*High Concept: What is the hook that makes the audience want to keep watching? (a.) example: think Law & Order or any genre that has some type of action happen in the first page.
* What is the CQ (Central Question of the story.) The script begins with an action, that creates the central question "who, what, or why." (a.) example: scene opens with an Amour Car being robbed, but only a box was taken (why.)
* What Quadrant Level is the script? ** Quadrant is defined as what demographic does it appeal to? - A movie that appeals to all four major demographics both male and female, and both over and under the age of 25 (is a level 4.)
Sophie, Producer / BSI Films
Our Process For Submitting to Streaming, Film, Cable, and
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The first step is to develop your project so that it meets the creative, production, and business needs of the company you're submitting. Starting with your Development Presentation and writing of your script.
Once the companies have been identified for submitting your script to, information is sent to their legal office for approval prior to being sent to their Development Executive (DE.)
They will notify us once the information has been cleared and submitted to their Development Executive.
"Call Sheets" are
Definition of a Call Sheet: This is a notification streaming and film companies send out daily and/or weekly to industry executives on their call list. It lets them know what genre(s) they're interested in accepting for review on that given day or week.
Although there has not been a "Call" for genres of scripts like yours, this process will continue for the next 9 months.
In addition to receiving the above "Call Sheet," we also review the contacts we have at other streaming, cable, and broadcast companies to confirm the current status for accepting genres your script falls under.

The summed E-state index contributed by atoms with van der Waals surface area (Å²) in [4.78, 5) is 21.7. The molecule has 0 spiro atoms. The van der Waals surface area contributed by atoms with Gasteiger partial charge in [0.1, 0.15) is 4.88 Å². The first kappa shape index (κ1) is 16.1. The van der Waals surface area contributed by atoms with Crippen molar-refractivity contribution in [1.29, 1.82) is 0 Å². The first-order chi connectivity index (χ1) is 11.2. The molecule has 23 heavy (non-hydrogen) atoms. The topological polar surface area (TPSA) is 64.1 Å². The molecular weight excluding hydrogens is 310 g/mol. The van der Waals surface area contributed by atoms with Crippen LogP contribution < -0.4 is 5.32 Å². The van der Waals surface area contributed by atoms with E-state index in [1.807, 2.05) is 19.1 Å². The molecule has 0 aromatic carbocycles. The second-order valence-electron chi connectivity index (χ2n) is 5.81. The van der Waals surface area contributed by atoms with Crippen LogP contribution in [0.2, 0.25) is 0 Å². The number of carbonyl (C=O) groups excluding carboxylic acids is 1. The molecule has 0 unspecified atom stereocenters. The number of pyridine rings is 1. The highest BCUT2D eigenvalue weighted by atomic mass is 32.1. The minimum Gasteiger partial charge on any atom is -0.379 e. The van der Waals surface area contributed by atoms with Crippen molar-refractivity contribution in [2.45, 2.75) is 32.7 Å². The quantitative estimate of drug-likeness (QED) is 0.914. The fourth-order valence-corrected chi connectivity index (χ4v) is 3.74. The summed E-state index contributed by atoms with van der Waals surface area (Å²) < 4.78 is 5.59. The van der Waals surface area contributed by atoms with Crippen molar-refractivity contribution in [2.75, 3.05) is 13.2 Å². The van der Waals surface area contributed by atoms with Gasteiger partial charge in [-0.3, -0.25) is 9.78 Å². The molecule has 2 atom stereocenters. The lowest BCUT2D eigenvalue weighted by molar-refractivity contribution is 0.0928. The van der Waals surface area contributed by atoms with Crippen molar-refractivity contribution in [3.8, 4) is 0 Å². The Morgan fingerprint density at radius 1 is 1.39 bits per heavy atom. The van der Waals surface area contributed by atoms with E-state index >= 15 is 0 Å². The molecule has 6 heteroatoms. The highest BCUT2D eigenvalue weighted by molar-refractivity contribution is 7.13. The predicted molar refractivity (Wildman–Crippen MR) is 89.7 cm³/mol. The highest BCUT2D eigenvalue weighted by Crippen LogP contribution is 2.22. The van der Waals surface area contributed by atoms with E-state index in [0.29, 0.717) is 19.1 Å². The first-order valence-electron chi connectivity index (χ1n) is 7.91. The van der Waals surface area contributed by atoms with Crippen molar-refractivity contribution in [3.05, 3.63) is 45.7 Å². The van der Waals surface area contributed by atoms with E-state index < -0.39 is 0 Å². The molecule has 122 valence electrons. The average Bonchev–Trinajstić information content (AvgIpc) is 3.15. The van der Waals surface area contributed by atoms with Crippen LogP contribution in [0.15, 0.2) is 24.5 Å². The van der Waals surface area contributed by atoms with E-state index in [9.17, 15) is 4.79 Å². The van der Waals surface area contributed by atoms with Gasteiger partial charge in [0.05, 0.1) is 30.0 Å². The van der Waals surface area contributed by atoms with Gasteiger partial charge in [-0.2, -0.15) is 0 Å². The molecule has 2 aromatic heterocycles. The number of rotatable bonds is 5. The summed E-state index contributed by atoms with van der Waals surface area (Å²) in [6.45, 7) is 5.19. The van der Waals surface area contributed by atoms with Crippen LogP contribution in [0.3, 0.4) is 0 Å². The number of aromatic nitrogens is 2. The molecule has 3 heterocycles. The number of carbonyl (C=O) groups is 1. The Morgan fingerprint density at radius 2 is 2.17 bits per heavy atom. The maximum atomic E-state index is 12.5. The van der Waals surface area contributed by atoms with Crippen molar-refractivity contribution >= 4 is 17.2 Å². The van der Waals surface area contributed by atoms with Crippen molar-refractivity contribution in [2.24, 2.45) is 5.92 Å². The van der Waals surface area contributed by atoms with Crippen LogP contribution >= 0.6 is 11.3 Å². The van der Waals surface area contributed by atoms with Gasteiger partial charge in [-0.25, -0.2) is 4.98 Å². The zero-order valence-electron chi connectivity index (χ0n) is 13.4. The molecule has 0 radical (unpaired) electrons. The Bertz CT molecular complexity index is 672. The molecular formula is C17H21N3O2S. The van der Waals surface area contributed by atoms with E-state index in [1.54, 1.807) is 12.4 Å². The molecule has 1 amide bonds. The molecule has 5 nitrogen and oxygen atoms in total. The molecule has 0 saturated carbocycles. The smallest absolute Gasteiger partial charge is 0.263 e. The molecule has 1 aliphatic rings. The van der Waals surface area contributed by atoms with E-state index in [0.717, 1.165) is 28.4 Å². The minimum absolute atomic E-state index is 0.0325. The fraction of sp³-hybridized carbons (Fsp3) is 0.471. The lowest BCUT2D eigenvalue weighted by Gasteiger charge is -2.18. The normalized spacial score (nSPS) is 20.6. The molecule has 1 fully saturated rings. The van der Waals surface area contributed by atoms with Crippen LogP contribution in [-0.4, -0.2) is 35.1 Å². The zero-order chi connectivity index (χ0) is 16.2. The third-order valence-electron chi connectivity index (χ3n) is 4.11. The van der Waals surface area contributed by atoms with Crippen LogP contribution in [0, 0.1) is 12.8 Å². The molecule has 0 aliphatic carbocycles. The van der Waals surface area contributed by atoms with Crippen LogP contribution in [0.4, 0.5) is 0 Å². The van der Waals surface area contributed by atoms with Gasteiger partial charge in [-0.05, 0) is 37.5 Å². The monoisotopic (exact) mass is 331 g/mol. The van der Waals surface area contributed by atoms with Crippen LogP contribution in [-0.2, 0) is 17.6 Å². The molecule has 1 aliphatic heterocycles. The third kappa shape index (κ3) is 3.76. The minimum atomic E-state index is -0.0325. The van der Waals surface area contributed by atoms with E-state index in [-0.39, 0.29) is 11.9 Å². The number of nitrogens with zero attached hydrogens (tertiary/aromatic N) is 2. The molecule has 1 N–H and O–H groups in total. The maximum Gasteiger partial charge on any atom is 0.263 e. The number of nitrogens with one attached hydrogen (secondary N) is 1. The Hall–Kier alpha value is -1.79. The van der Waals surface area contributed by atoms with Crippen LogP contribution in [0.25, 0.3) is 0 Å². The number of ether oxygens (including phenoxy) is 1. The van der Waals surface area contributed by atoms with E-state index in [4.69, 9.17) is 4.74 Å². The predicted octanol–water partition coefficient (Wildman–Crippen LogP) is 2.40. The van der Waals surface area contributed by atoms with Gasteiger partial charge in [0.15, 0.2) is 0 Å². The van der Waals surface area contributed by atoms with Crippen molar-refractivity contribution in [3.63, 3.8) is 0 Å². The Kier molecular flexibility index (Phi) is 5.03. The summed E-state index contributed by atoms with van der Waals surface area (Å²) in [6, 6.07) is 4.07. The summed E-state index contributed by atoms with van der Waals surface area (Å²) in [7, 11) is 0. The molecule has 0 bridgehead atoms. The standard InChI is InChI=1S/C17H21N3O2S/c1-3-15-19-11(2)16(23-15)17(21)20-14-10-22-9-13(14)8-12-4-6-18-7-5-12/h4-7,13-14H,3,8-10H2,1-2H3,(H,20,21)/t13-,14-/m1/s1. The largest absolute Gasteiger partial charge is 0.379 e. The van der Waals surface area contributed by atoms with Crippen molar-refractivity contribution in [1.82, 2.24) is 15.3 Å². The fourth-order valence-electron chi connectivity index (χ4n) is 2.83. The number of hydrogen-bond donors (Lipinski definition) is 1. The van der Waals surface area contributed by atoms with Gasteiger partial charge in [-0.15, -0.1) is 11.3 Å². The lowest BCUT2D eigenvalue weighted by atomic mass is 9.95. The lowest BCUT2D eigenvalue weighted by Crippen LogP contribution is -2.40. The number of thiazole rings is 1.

We also have contacts with major international film and broadcast companies that we will review and determine if a genre like yours meets their needs.
Note: Short version of how the industry process works for accepting and reviewing scripts.
Streaming, film studios, cable, and broadcast companies have complete control over who they accept scripts from, what projects they will accept, and when or if a project will be reviewed.
All projects submitted by new or well-known producers go through that particular company's process, for review and evaluation. And yes, even well-known producers get rejected.
All companies do not produce all types of genres. Therefore, your project will not be submitted to all companies
All companies also make rules for the type of content they will accept for review or reject.
If a project is "Passed" on, that company in most cases will not contact us. They only contact producers if they're interested in the content.
We will submit a project to multiple companies if the script meets the needs of other companies.
Submitting a script can take 1-2 weeks. All projects must first be cleared by their legal department to ensure they infringing on any copyrights and/or licensing laws.
If a project is "Passed" on, it does not mean the script does not have entertainment value. Most times, it means they don't have a need for it that time. In some cases, it may be sent to their inventory.